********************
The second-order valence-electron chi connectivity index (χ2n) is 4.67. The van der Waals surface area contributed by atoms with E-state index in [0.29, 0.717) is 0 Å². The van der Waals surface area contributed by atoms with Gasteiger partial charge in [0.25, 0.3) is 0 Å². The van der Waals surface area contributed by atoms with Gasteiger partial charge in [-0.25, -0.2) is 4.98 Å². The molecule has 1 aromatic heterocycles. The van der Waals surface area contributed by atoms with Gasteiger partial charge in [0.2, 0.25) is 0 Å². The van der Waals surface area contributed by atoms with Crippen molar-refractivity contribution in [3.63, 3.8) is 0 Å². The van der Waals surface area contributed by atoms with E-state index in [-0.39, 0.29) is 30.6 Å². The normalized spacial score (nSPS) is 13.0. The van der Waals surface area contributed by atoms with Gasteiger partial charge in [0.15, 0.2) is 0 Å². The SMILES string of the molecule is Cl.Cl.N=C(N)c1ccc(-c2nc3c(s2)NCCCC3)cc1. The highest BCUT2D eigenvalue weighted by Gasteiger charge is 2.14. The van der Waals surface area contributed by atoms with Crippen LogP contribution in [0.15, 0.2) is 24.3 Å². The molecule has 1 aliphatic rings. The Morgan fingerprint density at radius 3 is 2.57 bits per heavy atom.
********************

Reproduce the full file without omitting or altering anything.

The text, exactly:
The second-order valence-electron chi connectivity index (χ2n) is 4.67. The van der Waals surface area contributed by atoms with E-state index in [0.29, 0.717) is 0 Å². The van der Waals surface area contributed by atoms with Gasteiger partial charge in [0.25, 0.3) is 0 Å². The van der Waals surface area contributed by atoms with Gasteiger partial charge in [-0.25, -0.2) is 4.98 Å². The molecule has 1 aromatic heterocycles. The van der Waals surface area contributed by atoms with Gasteiger partial charge in [0.2, 0.25) is 0 Å². The van der Waals surface area contributed by atoms with Crippen molar-refractivity contribution in [3.63, 3.8) is 0 Å². The van der Waals surface area contributed by atoms with E-state index in [-0.39, 0.29) is 30.6 Å². The normalized spacial score (nSPS) is 13.0. The van der Waals surface area contributed by atoms with Gasteiger partial charge in [0.15, 0.2) is 0 Å². The SMILES string of the molecule is Cl.Cl.N=C(N)c1ccc(-c2nc3c(s2)NCCCC3)cc1. The highest BCUT2D eigenvalue weighted by Gasteiger charge is 2.14. The van der Waals surface area contributed by atoms with Crippen LogP contribution in [0.15, 0.2) is 24.3 Å². The molecule has 1 aliphatic rings. The Morgan fingerprint density at radius 3 is 2.57 bits per heavy atom.